Tanzania: Potential Loan Defaults Haunt Tanzanian Banks

Tanzanian banks continued to grapple with escalating non-performing loans (NPLs) portfolios in the second quarter of 2021 despite central bank warning to rein in the ratios to within accepted levels.

Published Q2 2021 financial statements by commercial banks placed them on the wrong end of the spectrum, with TIB Development Bank and International Commercial Bank, top the list with NPL ratios of 52 and 50.7 percent respectively, meaning that more than half the loans disbursed to their clients remained unpaid up to June 30 this year.

Azania Bank, at 30.35 percent, and Equity Bank (30.26 percent), Access Bank (19.31 percent), Akiba Commercial Bank (19 percent) and the Dar es Salaam Stock Exchange-listed Dar es Salaam Commercial Bank (DCB) at 11.8 percent.

CRDB's 4.4 percent figure for Q2 was up from 4.1 percent posted in Q1 (January to March) but still within BoT threshold range, while NMB's ratio of 4.3 percent were a drop from 5 percent in Q1.

Tanzania's two top banks in terms of assets and capitalisation, CRDB and NMB, both posted NPL ratios of below 5 percent while announcing rising numbers in total loans disbursed during the period April to June this year.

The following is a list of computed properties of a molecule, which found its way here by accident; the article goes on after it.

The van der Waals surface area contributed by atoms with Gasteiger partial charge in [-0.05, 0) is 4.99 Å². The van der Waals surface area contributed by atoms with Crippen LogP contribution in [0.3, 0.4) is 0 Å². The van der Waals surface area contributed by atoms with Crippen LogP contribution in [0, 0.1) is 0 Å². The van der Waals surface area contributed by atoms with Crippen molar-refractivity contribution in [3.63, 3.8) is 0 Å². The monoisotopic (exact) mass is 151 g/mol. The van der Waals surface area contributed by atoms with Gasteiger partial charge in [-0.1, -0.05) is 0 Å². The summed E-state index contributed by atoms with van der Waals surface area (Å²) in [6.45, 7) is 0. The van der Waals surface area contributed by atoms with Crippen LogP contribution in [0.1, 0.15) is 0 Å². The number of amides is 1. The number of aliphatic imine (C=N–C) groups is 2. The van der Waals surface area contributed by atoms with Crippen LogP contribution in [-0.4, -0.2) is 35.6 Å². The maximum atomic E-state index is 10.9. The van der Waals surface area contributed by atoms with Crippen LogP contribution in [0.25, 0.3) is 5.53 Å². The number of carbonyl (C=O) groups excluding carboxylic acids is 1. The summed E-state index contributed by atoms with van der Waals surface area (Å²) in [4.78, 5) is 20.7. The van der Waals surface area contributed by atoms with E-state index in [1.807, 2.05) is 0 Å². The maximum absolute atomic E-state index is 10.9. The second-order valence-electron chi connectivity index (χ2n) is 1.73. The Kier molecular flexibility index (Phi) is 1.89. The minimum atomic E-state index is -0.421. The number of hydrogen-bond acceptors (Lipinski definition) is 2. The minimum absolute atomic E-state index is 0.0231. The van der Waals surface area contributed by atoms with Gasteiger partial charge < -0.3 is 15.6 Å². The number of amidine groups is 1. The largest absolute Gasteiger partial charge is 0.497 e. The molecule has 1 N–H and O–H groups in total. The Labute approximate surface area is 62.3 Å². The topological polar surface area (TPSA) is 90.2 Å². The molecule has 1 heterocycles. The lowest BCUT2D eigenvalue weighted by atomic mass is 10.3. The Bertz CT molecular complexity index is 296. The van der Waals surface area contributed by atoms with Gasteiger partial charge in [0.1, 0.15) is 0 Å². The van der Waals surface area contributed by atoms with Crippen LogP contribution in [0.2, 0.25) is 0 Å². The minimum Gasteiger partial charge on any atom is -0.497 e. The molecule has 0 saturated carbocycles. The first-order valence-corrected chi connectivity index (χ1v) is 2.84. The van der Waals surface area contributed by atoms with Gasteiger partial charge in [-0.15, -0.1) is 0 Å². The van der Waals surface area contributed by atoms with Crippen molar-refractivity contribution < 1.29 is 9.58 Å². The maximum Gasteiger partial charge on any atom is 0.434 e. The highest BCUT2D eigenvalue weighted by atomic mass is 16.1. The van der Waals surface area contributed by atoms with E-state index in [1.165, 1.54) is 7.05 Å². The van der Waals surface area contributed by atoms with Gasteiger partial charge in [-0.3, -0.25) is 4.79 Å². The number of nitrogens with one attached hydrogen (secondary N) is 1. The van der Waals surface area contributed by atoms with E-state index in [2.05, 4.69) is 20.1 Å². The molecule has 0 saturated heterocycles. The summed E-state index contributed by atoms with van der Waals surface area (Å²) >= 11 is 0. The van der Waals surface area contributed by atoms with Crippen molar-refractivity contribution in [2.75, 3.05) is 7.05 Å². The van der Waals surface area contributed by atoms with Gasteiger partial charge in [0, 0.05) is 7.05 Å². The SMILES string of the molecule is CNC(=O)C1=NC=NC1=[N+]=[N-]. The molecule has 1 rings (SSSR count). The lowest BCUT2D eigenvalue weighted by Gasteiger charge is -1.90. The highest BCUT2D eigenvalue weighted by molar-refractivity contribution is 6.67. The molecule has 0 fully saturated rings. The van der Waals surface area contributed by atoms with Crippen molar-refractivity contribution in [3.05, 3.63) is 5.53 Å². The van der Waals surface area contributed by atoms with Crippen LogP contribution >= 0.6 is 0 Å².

Meanwhile, Access Bank's 19.31 percent NPL ratio was an improvement from 24.51 percent posted in Q1 of 2021 (January to March), but still far above the BoT ceiling.

Despite the NPLs factor, Access Bank announced a modest Tsh494 million ($214,780) quarterly net profit after tax, representing a turn-around from Tsh2.86 billion ($1.24 million) in losses in the corresponding period (March-June) of 2020.

Domestic credit growth

According to BoT's latest monthly review report for August 2021 published this week, domestic credit growth continued to recover, expanding at 8.9 percent in July compared with 6 percent in the corresponding period of 2020.

Credit extended to the private sector grew by 4.1 percent in July, although this was still lower than the 5.5 percent recorded in July 2020. Most of the credit was in the form of personal loans, followed by mining and quarrying, and then trade. Manufacturing also gained a large quota of credit.

Private sector credit growth is projected at 11.6 percent in 2021/22 amid an expected increase in demand for credit. Interest rates charged on loans and offered on deposits by banks was unchanged averaging between 14 and 17 percent.

Meanwhile, cost-to-income ratios among Tanzania's 10 banks with assets exceeding Tsh1 trillion ($434.78 million) have continued to range between 57 and 80 percent.

Cost-to-income ratio is calculated by dividing operating expenses by operating income. Operating expenses include salaries and other benefits, fees, commissions and those classified as "other expenses."

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